The Coca‑Cola Company’s results in the first quarter of 2021 show promising signs that a broader recovery is on the horizon, Chairman and CEO James Quincey told analysts and investors April 19.
“As we navigate the dynamic global environment, we continue to evolve and do better,” Quincey said. “We are well positioned for the recovery as it plays out, both as an organization and as a system.”
During the quarter, the company delivered sequential monthly improvement as COVID-19 lockdowns eased, vaccinations accelerated and mobility gradually returned in select markets. While sales volume declined mid-single digits through mid-February, March signaled a return to pre-pandemic levels, fueled by a strong rebound in China and other parts of Asia Pacific.
“In markets at the forefront of the recovery, we’ve seen early signs that our actions from the pandemic are helping us outpace recovery,” Quincey said, noting that the path to a full recovery remains asynchronous around the world. “Many markets haven’t yet turned a corner and are still managing through restriction.”
Strategic actions taken in 2020 – including a streamlined global portfolio and disciplined approaches to marketing and innovation, driven by a newly networked culture and operating structure – are beginning to bear fruit.
During the quarter, operating unit and category leadership teams invested in high-potential brands and opportunities, prioritizing shelf space for product launches and higher-velocity products and making portfolio decisions more quickly and at scale.
“We’re focusing on what we do best: Marketing loved brands in more efficient and effective ways,” Quincey said, citing the recent launch of the first-ever global campaign for Sprite, “Let’s Be Clear.”
Local experiments like Aquarius with functional benefits and Ayataka Caffe Maccha Latte in Japan, Fanta’s mystery flavor innovation in Europe and package innovations like the 13.2-oz. 100% recycled PET Coca‑Cola bottle in North America can be lifted-and-shifted globally, similar to AHA flavored sparkling water.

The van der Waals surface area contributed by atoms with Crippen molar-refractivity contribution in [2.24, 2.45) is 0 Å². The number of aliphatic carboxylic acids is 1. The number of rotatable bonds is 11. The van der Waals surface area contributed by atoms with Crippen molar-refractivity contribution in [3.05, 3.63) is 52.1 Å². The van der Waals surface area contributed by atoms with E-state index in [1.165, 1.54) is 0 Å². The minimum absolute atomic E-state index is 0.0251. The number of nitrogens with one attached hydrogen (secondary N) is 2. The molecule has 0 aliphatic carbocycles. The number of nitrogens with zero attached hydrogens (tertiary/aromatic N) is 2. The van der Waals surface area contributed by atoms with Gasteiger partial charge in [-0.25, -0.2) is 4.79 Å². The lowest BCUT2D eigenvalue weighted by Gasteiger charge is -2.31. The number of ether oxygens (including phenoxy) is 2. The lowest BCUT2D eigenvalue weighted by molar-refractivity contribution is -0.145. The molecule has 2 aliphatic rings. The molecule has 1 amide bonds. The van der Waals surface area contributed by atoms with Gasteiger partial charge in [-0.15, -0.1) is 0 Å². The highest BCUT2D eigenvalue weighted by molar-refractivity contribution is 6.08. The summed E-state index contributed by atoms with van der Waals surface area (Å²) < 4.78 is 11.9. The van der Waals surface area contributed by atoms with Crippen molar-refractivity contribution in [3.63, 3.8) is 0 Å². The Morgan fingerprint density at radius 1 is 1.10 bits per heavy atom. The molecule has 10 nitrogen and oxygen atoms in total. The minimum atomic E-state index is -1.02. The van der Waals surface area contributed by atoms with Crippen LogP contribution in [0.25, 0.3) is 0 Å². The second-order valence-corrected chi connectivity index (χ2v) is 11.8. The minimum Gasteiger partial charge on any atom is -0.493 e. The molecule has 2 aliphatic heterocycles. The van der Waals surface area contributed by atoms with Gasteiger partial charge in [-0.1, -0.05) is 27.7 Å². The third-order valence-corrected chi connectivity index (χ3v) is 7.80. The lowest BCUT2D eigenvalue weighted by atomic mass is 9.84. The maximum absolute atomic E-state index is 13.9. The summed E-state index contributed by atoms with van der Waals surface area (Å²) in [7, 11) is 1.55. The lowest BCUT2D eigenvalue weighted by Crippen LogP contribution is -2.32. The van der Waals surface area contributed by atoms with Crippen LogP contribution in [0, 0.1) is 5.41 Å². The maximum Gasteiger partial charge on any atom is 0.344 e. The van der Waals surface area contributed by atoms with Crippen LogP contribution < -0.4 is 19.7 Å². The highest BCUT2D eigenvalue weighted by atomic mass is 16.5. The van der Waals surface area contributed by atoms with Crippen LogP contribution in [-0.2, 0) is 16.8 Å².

“Our more disciplined innovation approach is yielding results, as we balance big bets with intelligent experimentation,” Quincey said. “Using a networked approach, we’re scaling our best innovations quickly and effectively, while being disciplined with those that don’t get traction required for further investment.”
Big bets for 2021 include ongoing work to scale the company’s coffee platform under the Costa brand; the launch of an enhanced formula and package design for Coca‑Cola Zero Sugar in Europe and Latin America, which will roll out globally this year; and expanded experimentation in flavored alcoholic beverages with Topo Chico Hard Seltzer in Latin America, Europe and the United States.
Chief Financial Officer John Murphy said the company expects to see signs of a return to normal in more markets in 2021 and, as a result, is readying its supply chain for greater demand.
“There’s no doubt that uncertainty remains,” Murphy said. “But as we begin to lap the most difficult periods from last year, we feel good about our position and ability to navigate the environment as a company and as a system, based on the learnings and the agility provided by our new networked organization. We remain confident that our actions and the progress we’ve made will enable us to deliver 2021 earnings that are at or above 2019 levels.”